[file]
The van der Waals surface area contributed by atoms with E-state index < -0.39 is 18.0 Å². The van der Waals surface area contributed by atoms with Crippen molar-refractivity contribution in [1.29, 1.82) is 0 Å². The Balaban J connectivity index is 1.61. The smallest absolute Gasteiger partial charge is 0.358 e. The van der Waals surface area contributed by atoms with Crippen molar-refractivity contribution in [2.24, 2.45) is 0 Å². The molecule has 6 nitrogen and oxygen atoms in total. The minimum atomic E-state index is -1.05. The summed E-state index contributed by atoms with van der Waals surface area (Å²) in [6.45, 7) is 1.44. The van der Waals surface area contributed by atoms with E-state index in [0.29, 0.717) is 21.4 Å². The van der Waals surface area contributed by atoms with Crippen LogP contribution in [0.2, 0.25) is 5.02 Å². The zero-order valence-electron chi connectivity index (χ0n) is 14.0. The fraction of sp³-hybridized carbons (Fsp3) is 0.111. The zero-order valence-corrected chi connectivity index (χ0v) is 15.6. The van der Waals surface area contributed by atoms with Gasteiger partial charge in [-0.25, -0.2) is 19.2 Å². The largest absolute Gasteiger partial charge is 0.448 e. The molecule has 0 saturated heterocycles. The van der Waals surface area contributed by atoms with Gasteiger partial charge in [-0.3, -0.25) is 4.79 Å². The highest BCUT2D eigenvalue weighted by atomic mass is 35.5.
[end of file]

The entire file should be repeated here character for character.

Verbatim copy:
The van der Waals surface area contributed by atoms with E-state index < -0.39 is 18.0 Å². The van der Waals surface area contributed by atoms with Crippen molar-refractivity contribution in [1.29, 1.82) is 0 Å². The Balaban J connectivity index is 1.61. The smallest absolute Gasteiger partial charge is 0.358 e. The van der Waals surface area contributed by atoms with Crippen molar-refractivity contribution in [2.24, 2.45) is 0 Å². The molecule has 6 nitrogen and oxygen atoms in total. The minimum atomic E-state index is -1.05. The summed E-state index contributed by atoms with van der Waals surface area (Å²) in [6.45, 7) is 1.44. The van der Waals surface area contributed by atoms with E-state index in [0.29, 0.717) is 21.4 Å². The van der Waals surface area contributed by atoms with Crippen LogP contribution in [0.2, 0.25) is 5.02 Å². The zero-order valence-electron chi connectivity index (χ0n) is 14.0. The fraction of sp³-hybridized carbons (Fsp3) is 0.111. The zero-order valence-corrected chi connectivity index (χ0v) is 15.6. The van der Waals surface area contributed by atoms with Gasteiger partial charge in [-0.25, -0.2) is 19.2 Å². The largest absolute Gasteiger partial charge is 0.448 e. The molecule has 0 saturated heterocycles. The van der Waals surface area contributed by atoms with Gasteiger partial charge in [-0.3, -0.25) is 4.79 Å². The highest BCUT2D eigenvalue weighted by atomic mass is 35.5.